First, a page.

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When Moms Fail

Or: The time I forgot to teach my son about sex before he learned it at school.

Most of the time, I have a solid juggling act going on. I am efficient, acrobatic even, when it comes to navigating the working-mama life. My iPhone calendar works as my personal assistant, loaded with activities, appointments, times, and locations, and, most of the time, I remember to look at it.


But sometimes I drop a ball. Or Two. Or three. And sometimes it happens all in one week. You know the scenario. You drive up to an empty soccer field, looking for children in shin guards that don’t exist. “Am I early? Late? Where is everyone?” Then the gut tightens as you double check the calendar, which pointed you here. You frantically hunt down and re-read the email from the coach, slamming your hand into the steering wheel when you realize your mistake. “Dammit. Wrong field!” Then you drive ten miles over the speed limit to get your mini-van to the opposite end of town by halftime.

No? Just me? I didn’t think so.

Last week, my oldest son finished his Human Growth and Development Unit as a fourth grader. To be clear, this was a hotly debated unit that I voted in favor of. I first learned about my own female body in a “Psycho-Bio of Women” class in college, and I vowed my kids would be educated on the strange alchemy of their bodies before hormones stole their logic.

That said, before my son’s HG&D Unit began, I got recommendations for “Sex Talk” books and put them in the Amazon cart. When his teacher began the unit, I checked in with my son after school, keeping it light. I wanted to be the mom who talked about sex so often and so nonchalantly that it wouldn’t become taboo.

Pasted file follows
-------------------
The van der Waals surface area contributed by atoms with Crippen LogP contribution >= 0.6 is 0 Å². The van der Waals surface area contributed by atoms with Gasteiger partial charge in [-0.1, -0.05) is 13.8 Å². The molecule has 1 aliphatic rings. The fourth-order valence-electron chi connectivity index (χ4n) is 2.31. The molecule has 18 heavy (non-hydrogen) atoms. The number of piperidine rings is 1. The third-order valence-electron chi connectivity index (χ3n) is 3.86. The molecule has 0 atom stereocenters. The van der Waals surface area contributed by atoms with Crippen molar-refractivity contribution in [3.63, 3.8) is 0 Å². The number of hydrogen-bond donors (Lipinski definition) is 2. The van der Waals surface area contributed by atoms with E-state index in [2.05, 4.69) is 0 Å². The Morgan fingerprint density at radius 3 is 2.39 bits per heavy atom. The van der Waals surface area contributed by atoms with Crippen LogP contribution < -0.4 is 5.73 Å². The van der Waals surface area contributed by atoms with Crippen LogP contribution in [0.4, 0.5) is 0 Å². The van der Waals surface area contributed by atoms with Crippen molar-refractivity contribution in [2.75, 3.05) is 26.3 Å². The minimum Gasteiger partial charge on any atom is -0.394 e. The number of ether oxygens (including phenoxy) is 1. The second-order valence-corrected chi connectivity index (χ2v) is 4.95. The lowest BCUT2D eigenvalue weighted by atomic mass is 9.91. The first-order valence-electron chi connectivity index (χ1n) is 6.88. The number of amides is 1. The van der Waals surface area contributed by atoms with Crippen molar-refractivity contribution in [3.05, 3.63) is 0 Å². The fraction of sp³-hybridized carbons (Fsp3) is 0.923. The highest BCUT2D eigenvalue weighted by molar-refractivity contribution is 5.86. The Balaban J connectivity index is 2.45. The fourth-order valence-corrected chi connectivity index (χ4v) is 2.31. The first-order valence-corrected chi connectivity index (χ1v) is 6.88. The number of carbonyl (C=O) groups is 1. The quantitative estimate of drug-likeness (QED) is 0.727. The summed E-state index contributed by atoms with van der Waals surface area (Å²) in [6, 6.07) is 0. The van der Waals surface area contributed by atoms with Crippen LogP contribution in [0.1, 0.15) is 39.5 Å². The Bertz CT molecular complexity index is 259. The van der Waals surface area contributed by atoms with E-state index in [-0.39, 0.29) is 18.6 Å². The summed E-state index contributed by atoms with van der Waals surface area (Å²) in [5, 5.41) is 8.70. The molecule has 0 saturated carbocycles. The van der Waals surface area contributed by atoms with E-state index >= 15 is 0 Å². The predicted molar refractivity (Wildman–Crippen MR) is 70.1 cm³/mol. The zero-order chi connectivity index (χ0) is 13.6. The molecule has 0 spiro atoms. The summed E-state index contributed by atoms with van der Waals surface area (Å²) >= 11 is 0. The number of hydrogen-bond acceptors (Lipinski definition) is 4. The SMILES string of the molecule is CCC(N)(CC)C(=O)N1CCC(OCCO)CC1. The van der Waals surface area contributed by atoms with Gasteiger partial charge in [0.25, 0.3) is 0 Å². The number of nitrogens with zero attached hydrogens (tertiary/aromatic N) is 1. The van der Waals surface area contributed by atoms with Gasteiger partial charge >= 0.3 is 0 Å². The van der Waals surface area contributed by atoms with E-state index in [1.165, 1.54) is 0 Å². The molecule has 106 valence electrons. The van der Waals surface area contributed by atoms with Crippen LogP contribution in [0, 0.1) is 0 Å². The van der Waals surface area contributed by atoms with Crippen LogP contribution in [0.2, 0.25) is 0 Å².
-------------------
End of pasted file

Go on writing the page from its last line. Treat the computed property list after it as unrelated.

“Okay, so what did you and your friends giggle about today? What was the most embarrassing part?” I asked. Then, handing him a pen, “Can you diagram the vas deferens?” Or, holding up a string of spaghetti, “Pop Quiz: What’s a fallopian tube?”

My son blushed, laughed, begged me not to speak of it anymore, but I kept following up.

Until I didn’t.

After several weeks spent reapplying for my job in academia, (a task which involves so much document-gathering and summarizing that you’d think I was applying for the CIA), then another week spent planning a new remote class with an unfamiliar textbook, I got busy. I forgot to follow up.

Yesterday, I remembered the Human Growth and Development Unit and asked my son, “What did you learn this week about puberty?”

“Oh, we’re done with that now,” he said, waving a hand, clearly grateful. “We learned it all.”

My eyes widened. “All?” Like intercourse all? “They told you how babies are made?”